Eucharistic Revival on the Mississippi: Several-hundred youths get to know God better at Burlington retreat

Barb Arland-Fye
Father Luke Spannagel prepares for eucharistic adoration while musician Steve Angrisano performs praise music during the Eucharistic Revival on the Mississippi in Burlington Memorial Auditorium April 18. The event drew nearly 400 youths and adults to enkindle a living relationship with Christ.

By Barb Arland-Fye
The Catholic Messenger

BURLINGTON — Inside the darkened auditorium, a spotlight tracked Father Luke Spannagel and the gleaming monstrance he carried as he led a eucharistic procession of youths carrying lighted candles past their kneeling peers.

Father Spannagel, a member of the National Eucharistic Preachers team, shared his passion for the Eucharist with the gathering of nearly 400 students and adults April 18 at the first Eucharistic Revival on the Mississippi in Burlington Memorial Auditorium. The team is part of the National Eucharistic Revival, whose mission is “To renew the Church by enkindling a living relationship with the Lord Jesus Christ in the Holy Eu­charist.”


Divine Mer­cy Parish-Burl­ing­ton/West Burlington sponsored the local Eucharistic revival. Burl­ington Notre Dame School religion teachers Jenn­ifer Baxter and Maria Roth drew inspiration for the event after attending  an event last year for students in the Peoria, Illinois Diocese. Father Spannagel, a priest of the Peoria Diocese, brought Baxter into the Cath­olic Church, she said.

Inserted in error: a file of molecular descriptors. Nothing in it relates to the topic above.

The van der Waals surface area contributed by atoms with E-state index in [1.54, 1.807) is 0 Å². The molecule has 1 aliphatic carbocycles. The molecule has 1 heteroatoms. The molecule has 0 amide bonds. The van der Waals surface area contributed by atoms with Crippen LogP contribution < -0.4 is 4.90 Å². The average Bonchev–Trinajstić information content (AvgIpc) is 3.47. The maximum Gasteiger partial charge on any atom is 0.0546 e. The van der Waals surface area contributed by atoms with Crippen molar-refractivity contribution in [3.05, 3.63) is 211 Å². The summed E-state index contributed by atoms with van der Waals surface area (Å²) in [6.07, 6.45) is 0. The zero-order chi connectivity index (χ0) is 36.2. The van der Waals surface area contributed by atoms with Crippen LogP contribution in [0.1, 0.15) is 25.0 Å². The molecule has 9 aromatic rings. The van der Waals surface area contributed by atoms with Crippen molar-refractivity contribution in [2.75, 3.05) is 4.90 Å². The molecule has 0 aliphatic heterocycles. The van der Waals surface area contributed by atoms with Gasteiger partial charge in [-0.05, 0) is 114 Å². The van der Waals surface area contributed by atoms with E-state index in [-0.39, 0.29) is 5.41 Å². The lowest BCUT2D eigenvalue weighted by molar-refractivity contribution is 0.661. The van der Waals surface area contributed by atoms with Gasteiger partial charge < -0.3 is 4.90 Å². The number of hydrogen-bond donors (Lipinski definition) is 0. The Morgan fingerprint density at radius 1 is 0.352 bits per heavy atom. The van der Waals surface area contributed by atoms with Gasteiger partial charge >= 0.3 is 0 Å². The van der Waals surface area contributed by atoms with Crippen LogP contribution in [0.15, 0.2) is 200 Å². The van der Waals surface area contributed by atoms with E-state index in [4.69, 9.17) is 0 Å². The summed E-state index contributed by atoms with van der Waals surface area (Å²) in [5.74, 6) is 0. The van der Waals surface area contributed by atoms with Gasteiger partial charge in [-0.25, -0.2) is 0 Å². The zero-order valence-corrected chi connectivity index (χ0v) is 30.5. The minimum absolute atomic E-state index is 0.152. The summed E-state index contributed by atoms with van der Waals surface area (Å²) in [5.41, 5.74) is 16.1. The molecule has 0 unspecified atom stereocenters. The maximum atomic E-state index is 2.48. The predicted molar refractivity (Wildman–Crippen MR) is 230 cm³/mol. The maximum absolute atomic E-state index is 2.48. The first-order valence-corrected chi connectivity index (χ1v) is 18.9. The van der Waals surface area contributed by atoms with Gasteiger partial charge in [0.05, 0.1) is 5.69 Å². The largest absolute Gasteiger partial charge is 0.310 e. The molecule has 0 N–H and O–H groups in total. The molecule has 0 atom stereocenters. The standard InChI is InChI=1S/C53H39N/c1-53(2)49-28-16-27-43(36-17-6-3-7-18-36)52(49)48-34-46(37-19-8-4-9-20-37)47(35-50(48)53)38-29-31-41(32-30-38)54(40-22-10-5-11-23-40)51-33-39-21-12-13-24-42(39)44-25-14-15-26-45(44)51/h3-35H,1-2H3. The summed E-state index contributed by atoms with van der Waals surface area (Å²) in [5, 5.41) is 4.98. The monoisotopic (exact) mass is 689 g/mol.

Father Spannagel and the other presenters conveyed their message of Jesus’ love and desire for a deeper relationship with each student through word, song, movement, prayer, eucharistic adoration and liturgy. The other presenters were Graeson Dall of Prairie Fire Ministries in Des Moines and Catholic composer and music missionary Steve Angrisano.

Angrisano energized the youths in grades 6-12 with a rollicking game of “Simon Says,” and engaged them in songs that spoke of their connection with Christ as he played his guitar and sang along with them. “Do you know me? That’s the question God has for you,” he told the youths. “God is not hiding from you. He will let you find him, if you seek him.”

Draw closer to Jesus

Father Spannagel began his presentation with an explanation of the stage, set up as “our church for the day.” He asked the students to kneel, acknowledging the presence of Jesus in the tabernacle. “Say ‘Good morning’ to Jesus from your heart. Thank him for his love for you and ask for his help if you need it for something. Just remember he is here,” the priest said. Ask Jesus “to help us to continue to grow in our faith this day.”